CPSU National Secretary Nadine Flood said that that many Human Services customers required “specialised and sensitive support and assistance which would be hard to deliver in an Australia Post environment.”

Labor Senator Doug Cameron has also questioned whether Australia Post’s franchisees will be thrown into the social service delivery mix.

Ms Flood said that Centrelink’s work included “dealing with the implications of family breakdown, unemployment and health issues.”

Some of those implications and issues are likely to involve physical safety and security for staff.

In August a senior Centrelink officer told a government security conference in Canberra that most security incidents involving clients happened in a “face-to-face environment.”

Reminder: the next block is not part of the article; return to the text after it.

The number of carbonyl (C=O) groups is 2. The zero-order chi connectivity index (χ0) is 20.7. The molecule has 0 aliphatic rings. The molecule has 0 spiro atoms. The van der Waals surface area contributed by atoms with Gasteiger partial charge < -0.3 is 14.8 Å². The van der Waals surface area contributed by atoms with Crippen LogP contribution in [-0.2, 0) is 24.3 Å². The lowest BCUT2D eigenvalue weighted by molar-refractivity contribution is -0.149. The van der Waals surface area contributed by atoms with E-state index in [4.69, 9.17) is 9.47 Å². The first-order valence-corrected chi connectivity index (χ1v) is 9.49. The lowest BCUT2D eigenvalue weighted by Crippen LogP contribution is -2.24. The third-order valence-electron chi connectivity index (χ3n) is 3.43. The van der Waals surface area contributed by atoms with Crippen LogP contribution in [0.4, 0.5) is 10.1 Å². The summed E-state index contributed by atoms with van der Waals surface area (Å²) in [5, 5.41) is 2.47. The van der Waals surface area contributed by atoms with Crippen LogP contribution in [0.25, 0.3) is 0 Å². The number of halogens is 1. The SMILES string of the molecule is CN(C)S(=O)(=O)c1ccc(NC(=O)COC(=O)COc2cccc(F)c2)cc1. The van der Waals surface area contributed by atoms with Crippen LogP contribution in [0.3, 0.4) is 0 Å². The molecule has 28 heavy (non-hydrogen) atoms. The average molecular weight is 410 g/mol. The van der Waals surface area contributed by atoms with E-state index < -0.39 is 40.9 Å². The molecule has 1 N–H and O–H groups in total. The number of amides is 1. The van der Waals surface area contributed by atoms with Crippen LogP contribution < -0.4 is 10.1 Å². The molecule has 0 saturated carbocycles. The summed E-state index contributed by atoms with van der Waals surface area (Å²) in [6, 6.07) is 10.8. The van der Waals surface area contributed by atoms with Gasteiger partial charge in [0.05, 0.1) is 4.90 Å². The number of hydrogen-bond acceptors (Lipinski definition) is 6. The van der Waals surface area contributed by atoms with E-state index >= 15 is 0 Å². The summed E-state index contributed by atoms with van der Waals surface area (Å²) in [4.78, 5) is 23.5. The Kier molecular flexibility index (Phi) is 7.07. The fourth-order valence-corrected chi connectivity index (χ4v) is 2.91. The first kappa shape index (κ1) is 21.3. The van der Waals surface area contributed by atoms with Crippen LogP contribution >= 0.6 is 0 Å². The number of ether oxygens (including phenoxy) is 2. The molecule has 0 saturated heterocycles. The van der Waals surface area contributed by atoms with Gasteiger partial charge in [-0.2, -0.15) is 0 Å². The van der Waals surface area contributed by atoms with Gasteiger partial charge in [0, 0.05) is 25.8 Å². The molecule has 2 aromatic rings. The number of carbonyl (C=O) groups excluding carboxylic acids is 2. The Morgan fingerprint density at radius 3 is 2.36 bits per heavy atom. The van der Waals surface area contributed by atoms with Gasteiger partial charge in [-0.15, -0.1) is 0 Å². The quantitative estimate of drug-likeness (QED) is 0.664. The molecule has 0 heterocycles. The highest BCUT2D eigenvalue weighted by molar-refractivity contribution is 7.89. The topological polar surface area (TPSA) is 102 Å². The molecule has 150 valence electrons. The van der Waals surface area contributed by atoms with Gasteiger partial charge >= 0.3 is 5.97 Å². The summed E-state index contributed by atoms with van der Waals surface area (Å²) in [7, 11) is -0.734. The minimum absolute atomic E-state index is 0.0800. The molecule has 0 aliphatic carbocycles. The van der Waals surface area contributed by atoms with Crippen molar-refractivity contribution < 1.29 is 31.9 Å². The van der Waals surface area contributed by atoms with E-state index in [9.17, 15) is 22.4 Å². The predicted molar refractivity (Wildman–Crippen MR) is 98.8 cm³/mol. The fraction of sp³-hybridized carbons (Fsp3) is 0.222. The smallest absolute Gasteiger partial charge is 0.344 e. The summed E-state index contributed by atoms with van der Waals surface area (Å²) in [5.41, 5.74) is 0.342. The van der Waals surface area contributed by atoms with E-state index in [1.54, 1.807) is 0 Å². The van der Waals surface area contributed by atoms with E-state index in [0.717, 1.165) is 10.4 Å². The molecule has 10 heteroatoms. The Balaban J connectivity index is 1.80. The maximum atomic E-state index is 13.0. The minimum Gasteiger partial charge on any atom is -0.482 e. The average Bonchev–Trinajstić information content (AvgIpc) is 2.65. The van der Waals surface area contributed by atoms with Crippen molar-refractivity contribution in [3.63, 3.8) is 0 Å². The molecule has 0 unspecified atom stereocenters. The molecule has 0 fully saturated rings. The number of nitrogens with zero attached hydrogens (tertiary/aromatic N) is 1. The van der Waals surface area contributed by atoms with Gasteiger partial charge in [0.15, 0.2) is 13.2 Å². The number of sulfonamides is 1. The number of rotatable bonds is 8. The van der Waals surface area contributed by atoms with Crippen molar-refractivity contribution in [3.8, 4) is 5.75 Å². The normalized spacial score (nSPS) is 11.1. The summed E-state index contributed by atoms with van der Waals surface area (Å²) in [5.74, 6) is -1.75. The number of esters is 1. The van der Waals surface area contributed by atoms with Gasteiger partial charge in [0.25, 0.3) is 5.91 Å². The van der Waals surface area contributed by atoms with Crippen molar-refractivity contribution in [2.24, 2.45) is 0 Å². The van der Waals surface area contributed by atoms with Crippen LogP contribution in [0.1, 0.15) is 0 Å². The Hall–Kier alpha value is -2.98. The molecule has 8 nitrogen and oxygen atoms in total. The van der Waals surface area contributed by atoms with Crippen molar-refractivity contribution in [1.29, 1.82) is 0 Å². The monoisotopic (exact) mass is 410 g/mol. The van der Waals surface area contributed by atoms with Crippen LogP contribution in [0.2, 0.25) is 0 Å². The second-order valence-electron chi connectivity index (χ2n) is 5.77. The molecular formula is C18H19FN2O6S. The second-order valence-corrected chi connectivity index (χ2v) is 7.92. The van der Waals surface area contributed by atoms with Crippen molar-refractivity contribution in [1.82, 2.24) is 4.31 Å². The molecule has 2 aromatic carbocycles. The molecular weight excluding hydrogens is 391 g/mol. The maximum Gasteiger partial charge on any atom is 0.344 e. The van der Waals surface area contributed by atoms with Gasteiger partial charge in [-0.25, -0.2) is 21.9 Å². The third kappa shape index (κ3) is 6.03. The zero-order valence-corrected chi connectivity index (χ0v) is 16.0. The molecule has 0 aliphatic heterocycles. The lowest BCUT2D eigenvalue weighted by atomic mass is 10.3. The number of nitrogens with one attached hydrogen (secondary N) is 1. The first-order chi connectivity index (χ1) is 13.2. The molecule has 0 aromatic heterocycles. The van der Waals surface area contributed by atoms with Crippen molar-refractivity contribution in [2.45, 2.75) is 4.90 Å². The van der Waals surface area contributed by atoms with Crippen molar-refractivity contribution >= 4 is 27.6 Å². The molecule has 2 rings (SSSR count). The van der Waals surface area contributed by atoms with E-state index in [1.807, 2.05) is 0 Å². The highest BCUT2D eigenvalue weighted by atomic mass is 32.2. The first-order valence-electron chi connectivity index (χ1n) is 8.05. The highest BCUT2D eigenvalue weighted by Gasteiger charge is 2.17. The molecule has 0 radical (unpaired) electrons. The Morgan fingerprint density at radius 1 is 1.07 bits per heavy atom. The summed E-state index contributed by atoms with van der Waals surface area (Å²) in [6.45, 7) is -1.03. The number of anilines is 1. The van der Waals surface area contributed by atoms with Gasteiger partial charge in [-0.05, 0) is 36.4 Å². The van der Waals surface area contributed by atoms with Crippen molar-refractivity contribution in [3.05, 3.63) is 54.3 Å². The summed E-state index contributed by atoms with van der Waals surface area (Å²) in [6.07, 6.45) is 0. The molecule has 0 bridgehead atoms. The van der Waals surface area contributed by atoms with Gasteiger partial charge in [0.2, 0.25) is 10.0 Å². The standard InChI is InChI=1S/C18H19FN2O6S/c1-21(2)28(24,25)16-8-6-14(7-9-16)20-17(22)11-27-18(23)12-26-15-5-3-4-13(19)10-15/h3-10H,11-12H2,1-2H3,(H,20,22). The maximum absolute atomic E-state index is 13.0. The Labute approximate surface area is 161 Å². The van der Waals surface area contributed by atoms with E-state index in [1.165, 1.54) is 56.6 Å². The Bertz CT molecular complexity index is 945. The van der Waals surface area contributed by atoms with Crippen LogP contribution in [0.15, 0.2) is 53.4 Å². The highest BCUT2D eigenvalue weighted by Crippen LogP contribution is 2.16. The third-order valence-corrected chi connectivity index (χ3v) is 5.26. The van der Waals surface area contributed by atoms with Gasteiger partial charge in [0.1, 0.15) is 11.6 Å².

The Centrelink officer said sometimes clients were asked to come into the office because they had not done what was needed to get an entitlement and therefore a break in payments had occurred.

This meant that when people came in they could be in a “a conflicted and difficult scenario.”

He said that in terms of a risk environment, Centrelink’s staff dealt with verbal abuse as well as property damage. People carrying “weapons of some description” was also increasing as a trend, the Centrelink official said at the conference in August.

Ms Flood said that “if Mr Hockey wants to improve service delivery he could start by reconsidering plan[s] to slash 12,000 [public service] staff.”

Comment below to have your say on this story.

If you have a news story or tip-off, get in touch at  

Sign up to the Government News newsletter

8 thoughts on “Proposed Centrelink and Australia Post retail fusion draws fire